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Nutrition

The Beginner’s Guide to Clean Eating

ISSA, International Sports Sciences Association, Certified Personal Trainer, ISSAonline, Nutrition, The Beginner’s Guide to Clean Eating

Read Time: 6 minutes 30 seconds

Clean eating is popular and trending, and it could have staying power. Health experts and nutritionists approve of the basic tenets of clean eating: eat less processed, refined foods and more whole foods. 

It’s a simple concept that can get surprisingly complicated. The ISSA doesn’t necessarily recommend a particular diet, but instead aims to make sure you’re up to date on fitness and nutrition trends to stay relevant with clients. If you have clients asking about diets and clean eating, here’s what you need to know. 

What Is Clean Eating? 

Some people would call this a diet, but for true followers, clean eating is more accurately a lifestyle. In its most basic form, clean eating is a diet, a way of eating that includes consuming mostly whole, unprocessed foods. 

As a lifestyle, it encompasses food choices as well as an emphasis on wellness, physical and mental health, and being active. Rather than making it a restrictive way to eat for weight loss, proponents of clean eating see it as a lifestyle full of healthy choices. 

These are the fundamentals of the clean eating foods, philosophy, and lifestyle:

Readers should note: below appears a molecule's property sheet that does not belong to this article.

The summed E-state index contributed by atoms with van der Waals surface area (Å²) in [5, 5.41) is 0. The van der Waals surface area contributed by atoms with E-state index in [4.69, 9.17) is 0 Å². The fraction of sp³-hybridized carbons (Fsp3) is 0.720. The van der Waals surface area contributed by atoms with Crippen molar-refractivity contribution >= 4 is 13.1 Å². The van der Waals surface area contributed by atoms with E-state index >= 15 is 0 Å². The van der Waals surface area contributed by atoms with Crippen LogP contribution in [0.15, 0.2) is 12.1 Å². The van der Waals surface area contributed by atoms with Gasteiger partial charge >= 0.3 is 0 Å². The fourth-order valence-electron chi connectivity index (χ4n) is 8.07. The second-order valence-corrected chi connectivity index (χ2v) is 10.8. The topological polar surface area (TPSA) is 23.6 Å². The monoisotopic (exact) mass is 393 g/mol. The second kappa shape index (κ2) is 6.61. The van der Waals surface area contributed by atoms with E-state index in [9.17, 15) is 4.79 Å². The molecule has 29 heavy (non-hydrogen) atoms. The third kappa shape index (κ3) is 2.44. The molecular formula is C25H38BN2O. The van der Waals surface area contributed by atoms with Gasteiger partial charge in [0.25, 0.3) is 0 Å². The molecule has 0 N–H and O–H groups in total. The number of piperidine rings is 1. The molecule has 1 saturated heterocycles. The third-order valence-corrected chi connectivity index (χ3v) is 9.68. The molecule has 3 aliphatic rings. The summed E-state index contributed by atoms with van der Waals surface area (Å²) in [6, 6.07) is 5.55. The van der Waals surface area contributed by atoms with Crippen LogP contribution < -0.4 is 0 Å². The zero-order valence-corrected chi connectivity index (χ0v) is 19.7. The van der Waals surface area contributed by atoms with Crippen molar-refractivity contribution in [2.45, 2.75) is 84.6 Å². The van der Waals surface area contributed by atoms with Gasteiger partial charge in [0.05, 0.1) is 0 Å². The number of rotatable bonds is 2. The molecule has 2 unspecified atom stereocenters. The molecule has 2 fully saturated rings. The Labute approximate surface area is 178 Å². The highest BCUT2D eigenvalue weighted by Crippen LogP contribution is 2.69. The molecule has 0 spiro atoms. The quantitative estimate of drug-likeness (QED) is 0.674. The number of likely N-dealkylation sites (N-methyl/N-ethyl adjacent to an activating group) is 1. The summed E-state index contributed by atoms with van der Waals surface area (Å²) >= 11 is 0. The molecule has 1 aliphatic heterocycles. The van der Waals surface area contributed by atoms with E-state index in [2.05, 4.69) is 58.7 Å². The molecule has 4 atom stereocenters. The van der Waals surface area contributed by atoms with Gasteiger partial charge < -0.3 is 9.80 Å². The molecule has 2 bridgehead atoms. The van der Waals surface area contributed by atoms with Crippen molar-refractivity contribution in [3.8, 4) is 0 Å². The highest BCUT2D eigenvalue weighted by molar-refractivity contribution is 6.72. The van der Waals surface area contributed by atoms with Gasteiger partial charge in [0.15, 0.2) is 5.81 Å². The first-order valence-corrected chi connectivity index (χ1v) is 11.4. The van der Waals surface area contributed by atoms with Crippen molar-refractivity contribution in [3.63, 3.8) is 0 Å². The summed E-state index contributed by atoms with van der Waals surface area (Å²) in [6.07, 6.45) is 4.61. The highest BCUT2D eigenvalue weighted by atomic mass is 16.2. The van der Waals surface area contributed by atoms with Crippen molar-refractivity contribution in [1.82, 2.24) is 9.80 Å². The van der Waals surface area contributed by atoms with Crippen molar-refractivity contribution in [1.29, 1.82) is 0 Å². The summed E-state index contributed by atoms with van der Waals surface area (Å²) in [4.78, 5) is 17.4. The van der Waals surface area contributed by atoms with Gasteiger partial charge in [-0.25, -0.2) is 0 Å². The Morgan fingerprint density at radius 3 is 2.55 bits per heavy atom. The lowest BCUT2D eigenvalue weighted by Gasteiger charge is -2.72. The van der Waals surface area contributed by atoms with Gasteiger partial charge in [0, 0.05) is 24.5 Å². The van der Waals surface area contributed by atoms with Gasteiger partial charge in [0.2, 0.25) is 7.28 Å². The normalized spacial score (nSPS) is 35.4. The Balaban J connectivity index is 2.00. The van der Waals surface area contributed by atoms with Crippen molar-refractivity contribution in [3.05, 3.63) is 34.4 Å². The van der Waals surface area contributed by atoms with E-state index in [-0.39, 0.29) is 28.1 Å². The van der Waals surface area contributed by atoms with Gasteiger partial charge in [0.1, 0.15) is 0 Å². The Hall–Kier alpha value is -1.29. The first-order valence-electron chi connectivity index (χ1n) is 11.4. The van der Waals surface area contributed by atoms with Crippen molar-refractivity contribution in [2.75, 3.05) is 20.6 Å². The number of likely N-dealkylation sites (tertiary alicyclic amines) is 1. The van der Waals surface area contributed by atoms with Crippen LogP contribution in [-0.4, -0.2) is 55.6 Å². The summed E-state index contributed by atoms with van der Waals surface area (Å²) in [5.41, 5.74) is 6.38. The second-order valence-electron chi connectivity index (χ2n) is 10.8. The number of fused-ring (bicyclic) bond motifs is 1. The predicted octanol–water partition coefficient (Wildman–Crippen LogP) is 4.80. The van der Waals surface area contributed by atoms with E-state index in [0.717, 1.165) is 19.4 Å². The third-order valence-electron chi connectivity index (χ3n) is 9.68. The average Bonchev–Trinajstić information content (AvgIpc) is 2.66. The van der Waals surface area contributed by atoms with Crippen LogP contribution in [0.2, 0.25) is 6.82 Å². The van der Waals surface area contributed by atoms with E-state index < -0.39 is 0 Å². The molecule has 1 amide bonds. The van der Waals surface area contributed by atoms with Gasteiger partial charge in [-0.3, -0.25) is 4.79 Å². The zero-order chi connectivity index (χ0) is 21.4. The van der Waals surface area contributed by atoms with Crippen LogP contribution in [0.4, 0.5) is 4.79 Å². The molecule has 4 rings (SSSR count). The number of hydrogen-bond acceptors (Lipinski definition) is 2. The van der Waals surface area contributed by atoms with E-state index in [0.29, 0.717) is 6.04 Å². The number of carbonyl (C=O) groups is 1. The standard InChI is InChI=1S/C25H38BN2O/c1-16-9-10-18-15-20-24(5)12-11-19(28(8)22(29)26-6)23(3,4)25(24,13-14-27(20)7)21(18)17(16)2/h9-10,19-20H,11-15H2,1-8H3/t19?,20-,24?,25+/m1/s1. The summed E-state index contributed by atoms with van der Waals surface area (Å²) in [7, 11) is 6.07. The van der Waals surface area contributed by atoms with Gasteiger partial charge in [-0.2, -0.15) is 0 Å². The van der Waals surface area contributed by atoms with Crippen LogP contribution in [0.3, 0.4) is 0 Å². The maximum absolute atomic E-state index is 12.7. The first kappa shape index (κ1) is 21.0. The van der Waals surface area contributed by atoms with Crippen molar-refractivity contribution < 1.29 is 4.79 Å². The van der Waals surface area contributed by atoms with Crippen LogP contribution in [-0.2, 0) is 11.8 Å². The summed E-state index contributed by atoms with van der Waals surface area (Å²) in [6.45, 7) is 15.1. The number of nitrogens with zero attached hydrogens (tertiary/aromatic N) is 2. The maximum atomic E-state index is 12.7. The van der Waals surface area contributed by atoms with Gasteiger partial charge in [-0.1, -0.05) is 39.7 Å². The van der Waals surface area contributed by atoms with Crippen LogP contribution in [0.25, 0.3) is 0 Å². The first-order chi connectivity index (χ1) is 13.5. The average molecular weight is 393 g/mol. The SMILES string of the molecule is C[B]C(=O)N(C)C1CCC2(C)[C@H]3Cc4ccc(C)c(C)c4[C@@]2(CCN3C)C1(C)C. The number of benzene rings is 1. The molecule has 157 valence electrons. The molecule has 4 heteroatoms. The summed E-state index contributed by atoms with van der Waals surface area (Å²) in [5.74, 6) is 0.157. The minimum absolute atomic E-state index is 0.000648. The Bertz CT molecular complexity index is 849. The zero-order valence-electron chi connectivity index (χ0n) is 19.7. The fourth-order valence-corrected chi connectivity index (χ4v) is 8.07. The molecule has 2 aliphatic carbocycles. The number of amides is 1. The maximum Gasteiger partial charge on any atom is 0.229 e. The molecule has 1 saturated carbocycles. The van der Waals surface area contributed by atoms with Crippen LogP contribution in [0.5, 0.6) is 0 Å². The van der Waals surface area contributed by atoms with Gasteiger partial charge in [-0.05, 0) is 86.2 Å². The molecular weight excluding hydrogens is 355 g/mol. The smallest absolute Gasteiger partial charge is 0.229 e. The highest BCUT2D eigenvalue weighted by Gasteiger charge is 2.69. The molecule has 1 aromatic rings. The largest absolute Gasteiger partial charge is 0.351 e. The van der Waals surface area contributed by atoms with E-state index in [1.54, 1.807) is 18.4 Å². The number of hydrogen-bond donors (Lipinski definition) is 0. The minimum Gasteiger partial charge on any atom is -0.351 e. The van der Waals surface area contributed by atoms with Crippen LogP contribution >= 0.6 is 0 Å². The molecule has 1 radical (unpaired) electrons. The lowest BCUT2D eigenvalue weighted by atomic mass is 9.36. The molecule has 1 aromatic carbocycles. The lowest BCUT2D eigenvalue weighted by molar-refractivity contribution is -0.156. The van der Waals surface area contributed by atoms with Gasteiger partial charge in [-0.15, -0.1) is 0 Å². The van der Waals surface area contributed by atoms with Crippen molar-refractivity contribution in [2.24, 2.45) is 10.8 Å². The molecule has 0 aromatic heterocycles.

• Eat “real” foods. This means avoiding refined, processed food and sticking with whole foods, like produce, whole grain options, beans, nuts, seeds, and meat and fish. Whole foods do not have added sugar, salt, preservatives, or flavorings. 
  • Eat more plant-based foods. Clean eating doesn’t require that you cut out meat, but it recognizes that eating less meat can be beneficial for health. 
  • Food is for nourishment. Meals and snacks should be thoughtful, planned, and not rushed. 
  • Make lifestyle choices for all-around well-being: exercise regularly, get enough sleep, take care of physical health, and manage stress and mental health. 

Sugar is one of the worst and most pervasive additives in food. Help your clients learn more about how and why to cut down on added sugar

Beginner Tips for Clean Eating

For a beginner to clean eating, some of the so-called rules can seem overwhelming. The above fundamentals are a great place to start. Avoid putting pressure on yourself to eat perfectly clean. A healthy lifestyle is all about balance. You will be in great shape if you practice clean eating most of the time. 

  1. Focus on What You Can Eat. 

Too many people face diets and even healthy eating plans as restrictive. Yes, a clean eating guide will have you avoiding certain foods, but focusing on that sacrifice can cause you to backslide on healthy eating. Instead, focus on how much you can eat. There is a whole world of whole foods out there, waiting for you to try. Find and share new recipes to get excited about all the opportunities. 

  1. Eat Whole Fruits and Vegetables. 

One easy but important change you can make right away is to replace some of your snacks, processed foods, and starchy, fatty side dishes with fruits and vegetables. According to the Centers for Disease Control and Prevention, only one in ten American adults eat enough fruits and vegetables (1). Aim for whole produce, frozen or fresh. 

1. Choose Unprocessed, Lean Protein and Healthy Fat.